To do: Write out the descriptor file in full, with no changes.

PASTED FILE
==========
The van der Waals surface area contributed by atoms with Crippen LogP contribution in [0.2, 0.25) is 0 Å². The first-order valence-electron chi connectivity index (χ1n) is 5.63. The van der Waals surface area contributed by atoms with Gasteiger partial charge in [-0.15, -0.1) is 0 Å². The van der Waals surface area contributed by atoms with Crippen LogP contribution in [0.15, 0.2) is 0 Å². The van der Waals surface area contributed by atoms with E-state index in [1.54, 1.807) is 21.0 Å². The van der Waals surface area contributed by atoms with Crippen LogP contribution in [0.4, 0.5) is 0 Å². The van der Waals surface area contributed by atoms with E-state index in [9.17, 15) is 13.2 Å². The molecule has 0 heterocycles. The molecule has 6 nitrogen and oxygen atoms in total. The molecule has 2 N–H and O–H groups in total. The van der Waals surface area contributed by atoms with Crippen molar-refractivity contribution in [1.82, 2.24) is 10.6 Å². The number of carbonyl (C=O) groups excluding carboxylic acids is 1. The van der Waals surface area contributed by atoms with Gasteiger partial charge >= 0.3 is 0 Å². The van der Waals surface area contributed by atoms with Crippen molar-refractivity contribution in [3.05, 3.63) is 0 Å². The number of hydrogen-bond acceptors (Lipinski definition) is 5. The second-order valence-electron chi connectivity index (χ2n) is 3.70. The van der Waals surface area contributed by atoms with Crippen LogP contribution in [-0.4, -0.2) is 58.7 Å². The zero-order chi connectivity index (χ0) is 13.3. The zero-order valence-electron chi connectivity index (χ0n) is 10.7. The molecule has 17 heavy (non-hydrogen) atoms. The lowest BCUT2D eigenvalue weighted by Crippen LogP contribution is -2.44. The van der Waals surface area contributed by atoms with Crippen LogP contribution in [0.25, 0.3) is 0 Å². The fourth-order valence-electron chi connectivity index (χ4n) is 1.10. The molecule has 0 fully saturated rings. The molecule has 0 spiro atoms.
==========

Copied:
The van der Waals surface area contributed by atoms with Crippen LogP contribution in [0.2, 0.25) is 0 Å². The first-order valence-electron chi connectivity index (χ1n) is 5.63. The van der Waals surface area contributed by atoms with Gasteiger partial charge in [-0.15, -0.1) is 0 Å². The van der Waals surface area contributed by atoms with Crippen LogP contribution in [0.15, 0.2) is 0 Å². The van der Waals surface area contributed by atoms with E-state index in [1.54, 1.807) is 21.0 Å². The van der Waals surface area contributed by atoms with Crippen LogP contribution in [0.4, 0.5) is 0 Å². The van der Waals surface area contributed by atoms with E-state index in [9.17, 15) is 13.2 Å². The molecule has 0 heterocycles. The molecule has 6 nitrogen and oxygen atoms in total. The molecule has 2 N–H and O–H groups in total. The van der Waals surface area contributed by atoms with Crippen molar-refractivity contribution in [1.82, 2.24) is 10.6 Å². The number of carbonyl (C=O) groups excluding carboxylic acids is 1. The van der Waals surface area contributed by atoms with Gasteiger partial charge >= 0.3 is 0 Å². The van der Waals surface area contributed by atoms with Crippen molar-refractivity contribution in [3.05, 3.63) is 0 Å². The number of hydrogen-bond acceptors (Lipinski definition) is 5. The second-order valence-electron chi connectivity index (χ2n) is 3.70. The van der Waals surface area contributed by atoms with Crippen LogP contribution in [-0.4, -0.2) is 58.7 Å². The zero-order chi connectivity index (χ0) is 13.3. The zero-order valence-electron chi connectivity index (χ0n) is 10.7. The molecule has 17 heavy (non-hydrogen) atoms. The lowest BCUT2D eigenvalue weighted by Crippen LogP contribution is -2.44. The van der Waals surface area contributed by atoms with Crippen LogP contribution in [0.25, 0.3) is 0 Å². The fourth-order valence-electron chi connectivity index (χ4n) is 1.10. The molecule has 0 fully saturated rings. The molecule has 0 spiro atoms.